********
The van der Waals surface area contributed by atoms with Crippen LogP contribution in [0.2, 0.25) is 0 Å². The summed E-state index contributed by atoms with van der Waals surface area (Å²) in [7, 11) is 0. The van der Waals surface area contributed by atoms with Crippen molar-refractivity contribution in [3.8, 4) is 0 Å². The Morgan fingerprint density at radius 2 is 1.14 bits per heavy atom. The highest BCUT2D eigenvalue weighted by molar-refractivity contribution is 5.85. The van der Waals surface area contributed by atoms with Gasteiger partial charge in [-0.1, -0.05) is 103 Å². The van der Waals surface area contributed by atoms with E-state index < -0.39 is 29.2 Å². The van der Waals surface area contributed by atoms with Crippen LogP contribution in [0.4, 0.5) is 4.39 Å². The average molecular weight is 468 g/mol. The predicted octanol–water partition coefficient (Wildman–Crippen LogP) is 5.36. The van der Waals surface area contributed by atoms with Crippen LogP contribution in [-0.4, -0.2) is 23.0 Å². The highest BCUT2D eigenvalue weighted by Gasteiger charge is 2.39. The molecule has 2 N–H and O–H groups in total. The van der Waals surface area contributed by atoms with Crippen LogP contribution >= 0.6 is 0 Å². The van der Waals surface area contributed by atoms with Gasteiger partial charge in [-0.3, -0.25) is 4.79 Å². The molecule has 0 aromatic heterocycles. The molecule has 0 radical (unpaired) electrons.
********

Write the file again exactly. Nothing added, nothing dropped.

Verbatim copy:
The van der Waals surface area contributed by atoms with Crippen LogP contribution in [0.2, 0.25) is 0 Å². The summed E-state index contributed by atoms with van der Waals surface area (Å²) in [7, 11) is 0. The van der Waals surface area contributed by atoms with Crippen molar-refractivity contribution in [3.8, 4) is 0 Å². The Morgan fingerprint density at radius 2 is 1.14 bits per heavy atom. The highest BCUT2D eigenvalue weighted by molar-refractivity contribution is 5.85. The van der Waals surface area contributed by atoms with Gasteiger partial charge in [-0.1, -0.05) is 103 Å². The van der Waals surface area contributed by atoms with E-state index < -0.39 is 29.2 Å². The van der Waals surface area contributed by atoms with Crippen LogP contribution in [0.4, 0.5) is 4.39 Å². The average molecular weight is 468 g/mol. The predicted octanol–water partition coefficient (Wildman–Crippen LogP) is 5.36. The van der Waals surface area contributed by atoms with Crippen LogP contribution in [-0.4, -0.2) is 23.0 Å². The highest BCUT2D eigenvalue weighted by Gasteiger charge is 2.39. The molecule has 2 N–H and O–H groups in total. The van der Waals surface area contributed by atoms with Crippen LogP contribution >= 0.6 is 0 Å². The van der Waals surface area contributed by atoms with Gasteiger partial charge in [-0.3, -0.25) is 4.79 Å². The molecule has 0 aromatic heterocycles. The molecule has 0 radical (unpaired) electrons.